A LIVING LANDSCAPE
In every detail, there are signs of the recovering ecosystem at Alladale. Look to the skies for golden eagles; search for rare orchids and twinflower; keep an eye out for black grouse and ptarmigan; and marvel in the wild spectacle of the Atlantic salmon run. Across the Reserve new saplings of Caledonian pine, rowan and birch are beginning to restore the forests of the Highlands.
A rare and highly conserved fish, Arctic charr can be found in some of Alladale's mountain lochs. Scotland is a stronghold for charr, with 258 Scottish lochs known to contain the species.
Alladale has key salmon spawning grounds, which takes place from November to December. Salmon 'parr' live in Alladale's two rivers for two to three years before returning to the Atlantic. On their return legs, you can see them heroically leaping up Glencalvie Falls.
Alder is an important riparian tree that helps create much needed shade and add nutrients to Scotland's rivers.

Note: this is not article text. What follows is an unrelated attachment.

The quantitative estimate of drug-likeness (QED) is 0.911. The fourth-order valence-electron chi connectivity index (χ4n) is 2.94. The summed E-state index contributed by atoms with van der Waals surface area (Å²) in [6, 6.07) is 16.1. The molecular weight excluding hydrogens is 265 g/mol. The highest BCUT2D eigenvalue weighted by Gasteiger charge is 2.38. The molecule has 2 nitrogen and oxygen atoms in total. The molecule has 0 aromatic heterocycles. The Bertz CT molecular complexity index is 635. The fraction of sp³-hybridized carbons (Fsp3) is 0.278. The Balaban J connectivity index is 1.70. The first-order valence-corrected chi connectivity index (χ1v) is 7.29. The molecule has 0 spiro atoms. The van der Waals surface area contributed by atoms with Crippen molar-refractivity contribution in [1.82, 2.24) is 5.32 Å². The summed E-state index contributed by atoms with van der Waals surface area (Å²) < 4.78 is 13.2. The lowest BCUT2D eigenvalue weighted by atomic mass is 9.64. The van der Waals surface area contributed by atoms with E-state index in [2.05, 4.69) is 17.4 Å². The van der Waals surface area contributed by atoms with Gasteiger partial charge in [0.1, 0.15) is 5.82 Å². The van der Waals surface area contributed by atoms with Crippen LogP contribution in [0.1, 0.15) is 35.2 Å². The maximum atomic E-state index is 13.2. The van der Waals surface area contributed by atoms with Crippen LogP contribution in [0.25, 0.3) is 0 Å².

This unmistakable bird is a migratory visitor to Alladale. Originally a coastal species, oystercatchers have moved further inland over the last 50 years to breed on waterways and lakes.
A small finch, this bird is a rare winter visitor to the Reserve. Streaky brown above and whitish below with black streaks, identify this bird with its distinctive red cap.
Alladale's combinations of old-growth woodland and open grassland areas are prime habitat for buzzards. They can often be sighted by the lodge in the old pine and birch woods.